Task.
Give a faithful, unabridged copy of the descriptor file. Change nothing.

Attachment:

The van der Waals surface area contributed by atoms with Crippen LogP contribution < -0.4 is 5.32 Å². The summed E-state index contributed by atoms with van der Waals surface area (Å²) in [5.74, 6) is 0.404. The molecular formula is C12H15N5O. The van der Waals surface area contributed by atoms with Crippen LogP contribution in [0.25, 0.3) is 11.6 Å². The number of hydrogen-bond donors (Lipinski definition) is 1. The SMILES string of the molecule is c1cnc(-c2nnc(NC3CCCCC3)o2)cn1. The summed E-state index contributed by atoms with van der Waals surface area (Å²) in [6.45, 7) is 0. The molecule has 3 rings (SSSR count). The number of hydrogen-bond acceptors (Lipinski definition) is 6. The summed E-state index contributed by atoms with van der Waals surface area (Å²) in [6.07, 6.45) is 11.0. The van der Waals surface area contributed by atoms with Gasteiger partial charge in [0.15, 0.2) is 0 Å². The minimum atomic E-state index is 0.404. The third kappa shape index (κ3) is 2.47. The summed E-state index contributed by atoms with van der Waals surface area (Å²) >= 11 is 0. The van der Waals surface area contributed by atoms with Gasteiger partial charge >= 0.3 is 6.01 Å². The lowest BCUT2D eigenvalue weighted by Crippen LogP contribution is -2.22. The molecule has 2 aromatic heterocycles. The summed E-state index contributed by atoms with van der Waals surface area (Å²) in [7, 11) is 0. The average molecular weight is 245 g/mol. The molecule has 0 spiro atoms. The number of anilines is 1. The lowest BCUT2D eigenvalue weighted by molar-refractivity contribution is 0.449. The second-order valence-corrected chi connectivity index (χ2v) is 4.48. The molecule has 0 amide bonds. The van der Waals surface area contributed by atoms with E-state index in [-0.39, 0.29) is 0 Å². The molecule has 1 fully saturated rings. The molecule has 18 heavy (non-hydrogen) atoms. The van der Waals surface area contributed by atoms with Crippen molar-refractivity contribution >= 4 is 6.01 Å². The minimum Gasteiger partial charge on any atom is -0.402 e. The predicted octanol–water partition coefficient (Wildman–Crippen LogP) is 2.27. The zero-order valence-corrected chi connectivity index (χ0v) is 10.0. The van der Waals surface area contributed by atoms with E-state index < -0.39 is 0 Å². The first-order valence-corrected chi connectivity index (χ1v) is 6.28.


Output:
The van der Waals surface area contributed by atoms with Crippen LogP contribution < -0.4 is 5.32 Å². The summed E-state index contributed by atoms with van der Waals surface area (Å²) in [5.74, 6) is 0.404. The molecular formula is C12H15N5O. The van der Waals surface area contributed by atoms with Crippen LogP contribution in [0.25, 0.3) is 11.6 Å². The number of hydrogen-bond donors (Lipinski definition) is 1. The SMILES string of the molecule is c1cnc(-c2nnc(NC3CCCCC3)o2)cn1. The summed E-state index contributed by atoms with van der Waals surface area (Å²) in [6.45, 7) is 0. The molecule has 3 rings (SSSR count). The number of hydrogen-bond acceptors (Lipinski definition) is 6. The summed E-state index contributed by atoms with van der Waals surface area (Å²) in [6.07, 6.45) is 11.0. The van der Waals surface area contributed by atoms with Gasteiger partial charge in [0.15, 0.2) is 0 Å². The minimum atomic E-state index is 0.404. The third kappa shape index (κ3) is 2.47. The summed E-state index contributed by atoms with van der Waals surface area (Å²) >= 11 is 0. The van der Waals surface area contributed by atoms with Gasteiger partial charge >= 0.3 is 6.01 Å². The lowest BCUT2D eigenvalue weighted by Crippen LogP contribution is -2.22. The molecule has 2 aromatic heterocycles. The summed E-state index contributed by atoms with van der Waals surface area (Å²) in [7, 11) is 0. The average molecular weight is 245 g/mol. The molecule has 0 spiro atoms. The number of anilines is 1. The lowest BCUT2D eigenvalue weighted by molar-refractivity contribution is 0.449. The second-order valence-corrected chi connectivity index (χ2v) is 4.48. The molecule has 0 amide bonds. The van der Waals surface area contributed by atoms with E-state index in [-0.39, 0.29) is 0 Å². The molecule has 1 fully saturated rings. The molecule has 18 heavy (non-hydrogen) atoms. The van der Waals surface area contributed by atoms with Crippen molar-refractivity contribution >= 4 is 6.01 Å². The minimum Gasteiger partial charge on any atom is -0.402 e. The predicted octanol–water partition coefficient (Wildman–Crippen LogP) is 2.27. The zero-order valence-corrected chi connectivity index (χ0v) is 10.0. The van der Waals surface area contributed by atoms with E-state index < -0.39 is 0 Å². The first-order valence-corrected chi connectivity index (χ1v) is 6.28.